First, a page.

But for us travel is much more than the out of pocket expense. It is the opportunity for our little family unit to embark on an adventure that is for just that – our little family. We leave behind the distractions of work, home projects, school, even our favorite friends to spend a few weeks in family solitude. Despite the new sounds and sites and smells of a beautiful destination, this is a powerful gift and one that I most look forward to, one where we can nurture those family roots, feeling connected and whole together. In that way, disappearing for a few weeks is a rejuvenating experience. And a fun one, too!
That all said, like most families we still don’t have the extra funds set aside to make such fantastic travel a reality at the drop of a hat. We tend to spend our free time (and money) focusing on big projects like a new kitchen, new bathroom, backyard makeover and so on, and I bet you do too. All worthy projects indeed!
Earlier this year though the travel itch hit, and finding a way to conquer some sort of trip in 2012 became a mission. What if we could budget travel into our lives in such a way that it doesn’t disrupt the regular ebb and flow of our monthly budgets? Then travel becomes a must again.
Here’s our inexpert system in a nutshell:
Flights = Utilize our CC reward system, shop around, take advantage of discount airlines in Europe
Rental Cars = CC reward system, purchase third party insurance
Accommodations = Focus on B&Bs and apartment rentals rather than hotels, rent out our own home or ‘house swap’ while gone
Food/Gas/Site-Seeing = Stay within our usual monthly budget, ‘splurge’ on only what we must
Choosing a Destination. First up is spinning the globe and choosing a destination. Kevin and I each have a bucket list of five or so must-see countries and five or so State-side cities that we’re dying to visit. We try to make everyone happy. Rarely is a big trip planned for less than 2-4 weeks (travel costs are expensive! must make the most of a flight) and rarely is it to one destination.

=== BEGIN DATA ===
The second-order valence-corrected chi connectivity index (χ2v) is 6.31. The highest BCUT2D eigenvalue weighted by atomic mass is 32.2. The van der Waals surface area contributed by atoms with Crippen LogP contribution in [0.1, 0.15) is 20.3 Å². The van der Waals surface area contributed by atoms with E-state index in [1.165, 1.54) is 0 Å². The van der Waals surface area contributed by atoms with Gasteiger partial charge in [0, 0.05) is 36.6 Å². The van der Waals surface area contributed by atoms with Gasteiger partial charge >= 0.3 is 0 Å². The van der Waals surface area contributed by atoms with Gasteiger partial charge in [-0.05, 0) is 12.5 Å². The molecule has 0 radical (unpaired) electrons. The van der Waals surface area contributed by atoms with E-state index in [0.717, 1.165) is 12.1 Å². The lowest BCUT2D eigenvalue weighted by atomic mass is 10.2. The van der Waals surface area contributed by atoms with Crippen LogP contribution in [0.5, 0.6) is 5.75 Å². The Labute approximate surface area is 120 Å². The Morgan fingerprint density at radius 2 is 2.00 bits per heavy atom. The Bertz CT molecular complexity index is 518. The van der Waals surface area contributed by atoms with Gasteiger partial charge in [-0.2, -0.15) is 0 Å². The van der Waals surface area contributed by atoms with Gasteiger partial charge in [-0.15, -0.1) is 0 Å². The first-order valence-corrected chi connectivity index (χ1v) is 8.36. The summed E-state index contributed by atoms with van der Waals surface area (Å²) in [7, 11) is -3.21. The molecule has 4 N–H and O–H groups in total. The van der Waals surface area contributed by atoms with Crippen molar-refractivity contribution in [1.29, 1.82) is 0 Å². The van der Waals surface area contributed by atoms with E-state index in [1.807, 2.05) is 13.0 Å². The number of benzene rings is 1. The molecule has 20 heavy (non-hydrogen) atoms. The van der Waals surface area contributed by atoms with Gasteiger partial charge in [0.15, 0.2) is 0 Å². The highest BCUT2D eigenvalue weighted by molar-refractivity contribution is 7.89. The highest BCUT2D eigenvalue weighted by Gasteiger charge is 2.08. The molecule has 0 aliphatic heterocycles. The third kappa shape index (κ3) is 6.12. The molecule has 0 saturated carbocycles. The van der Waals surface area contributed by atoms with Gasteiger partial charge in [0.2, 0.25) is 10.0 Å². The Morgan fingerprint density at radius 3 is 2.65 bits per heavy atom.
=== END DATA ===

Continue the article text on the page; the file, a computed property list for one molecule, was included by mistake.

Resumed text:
Chaing Mai, Thailand
In the five years we’ve been married we’ve planned three trips in this fashion, so we’re still working out the kinks (New Zealand, Australia and Thailand in 2010, Japan and Okinawa in 2007) but we’re slowly getting the hang of it. This particular trip came together because Kevin’s top bucket list choice was Ireland, mine was Spain and Morocco couldn’t be missed while we were just a stone’s throw across the Gibraltar Strait.
Budgeting Travel Expenses. Once our destination is chosen, it’s time to budget our travel.
Flights & cars. We only travel to certain areas, or at certain times of the year, that we have enough travel miles for. Aka we haven’t paid for an airline ticket (for one of these big trips) in five years. This takes care of our entire flight expense and is the reason we can make traveling every couple of years feasible – that plus saving up two years of vacation days through work!. We don’t rack up miles in the traditional way through a frequent flyer program with an airlines, we actually redeem our points through our credit card directly for tickets. We use Wells Fargo’s reward system and we have found that their point system is best taken advantage of with redeeming points for travel credit. I’ll preface here that we are VERY good credit card users. We charge everything – groceries, gas, a cup of coffee – onto our credit card and pay that sucker off every month. So basically, we only charge what we can afford, and we can easily track it. And between our personal credit cards (we’ve found it’s easiest to manage budgets when we each have one so we know what we’re each spending), and my business credit card (also through Wells Fargo but charges I am reimbursed for from my company), we earn an adequate amount of points for travel. And rental cars, because this rewards system can be redeemed for all sorts of travel vouchers and goodies.